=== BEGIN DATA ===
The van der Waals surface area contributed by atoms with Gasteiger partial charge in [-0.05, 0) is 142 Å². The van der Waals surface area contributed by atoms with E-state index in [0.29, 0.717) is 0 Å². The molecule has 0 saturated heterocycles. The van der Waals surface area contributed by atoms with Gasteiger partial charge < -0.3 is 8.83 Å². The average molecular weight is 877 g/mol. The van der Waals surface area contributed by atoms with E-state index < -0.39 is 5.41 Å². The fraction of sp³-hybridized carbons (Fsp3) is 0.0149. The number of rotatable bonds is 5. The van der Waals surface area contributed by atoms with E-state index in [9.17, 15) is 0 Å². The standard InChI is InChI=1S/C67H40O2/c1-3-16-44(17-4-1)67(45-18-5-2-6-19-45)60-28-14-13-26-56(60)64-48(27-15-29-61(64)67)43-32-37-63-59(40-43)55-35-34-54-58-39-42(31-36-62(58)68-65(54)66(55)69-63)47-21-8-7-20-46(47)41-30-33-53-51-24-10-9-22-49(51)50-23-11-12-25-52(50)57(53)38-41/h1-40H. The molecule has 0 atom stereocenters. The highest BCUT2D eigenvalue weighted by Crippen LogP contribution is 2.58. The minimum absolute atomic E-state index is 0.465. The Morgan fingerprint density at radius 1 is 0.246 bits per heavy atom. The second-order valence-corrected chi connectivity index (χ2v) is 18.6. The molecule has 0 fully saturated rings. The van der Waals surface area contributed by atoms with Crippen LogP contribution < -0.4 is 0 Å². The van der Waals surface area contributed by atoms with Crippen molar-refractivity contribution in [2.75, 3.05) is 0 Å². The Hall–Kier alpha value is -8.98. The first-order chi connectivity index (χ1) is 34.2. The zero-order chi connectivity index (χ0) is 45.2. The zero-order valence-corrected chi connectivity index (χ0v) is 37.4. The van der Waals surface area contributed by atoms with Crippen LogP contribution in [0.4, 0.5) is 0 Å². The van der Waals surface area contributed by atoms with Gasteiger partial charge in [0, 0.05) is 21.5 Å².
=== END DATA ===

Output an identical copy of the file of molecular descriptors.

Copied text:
The van der Waals surface area contributed by atoms with Gasteiger partial charge in [-0.05, 0) is 142 Å². The van der Waals surface area contributed by atoms with E-state index in [0.29, 0.717) is 0 Å². The molecule has 0 saturated heterocycles. The van der Waals surface area contributed by atoms with Gasteiger partial charge < -0.3 is 8.83 Å². The average molecular weight is 877 g/mol. The van der Waals surface area contributed by atoms with E-state index < -0.39 is 5.41 Å². The fraction of sp³-hybridized carbons (Fsp3) is 0.0149. The number of rotatable bonds is 5. The van der Waals surface area contributed by atoms with E-state index in [9.17, 15) is 0 Å². The standard InChI is InChI=1S/C67H40O2/c1-3-16-44(17-4-1)67(45-18-5-2-6-19-45)60-28-14-13-26-56(60)64-48(27-15-29-61(64)67)43-32-37-63-59(40-43)55-35-34-54-58-39-42(31-36-62(58)68-65(54)66(55)69-63)47-21-8-7-20-46(47)41-30-33-53-51-24-10-9-22-49(51)50-23-11-12-25-52(50)57(53)38-41/h1-40H. The molecule has 0 atom stereocenters. The highest BCUT2D eigenvalue weighted by Crippen LogP contribution is 2.58. The minimum absolute atomic E-state index is 0.465. The Morgan fingerprint density at radius 1 is 0.246 bits per heavy atom. The second-order valence-corrected chi connectivity index (χ2v) is 18.6. The molecule has 0 fully saturated rings. The van der Waals surface area contributed by atoms with Crippen LogP contribution < -0.4 is 0 Å². The van der Waals surface area contributed by atoms with Crippen molar-refractivity contribution in [2.75, 3.05) is 0 Å². The Hall–Kier alpha value is -8.98. The first-order chi connectivity index (χ1) is 34.2. The zero-order chi connectivity index (χ0) is 45.2. The zero-order valence-corrected chi connectivity index (χ0v) is 37.4. The van der Waals surface area contributed by atoms with Crippen LogP contribution in [0.4, 0.5) is 0 Å². The van der Waals surface area contributed by atoms with Gasteiger partial charge in [0, 0.05) is 21.5 Å².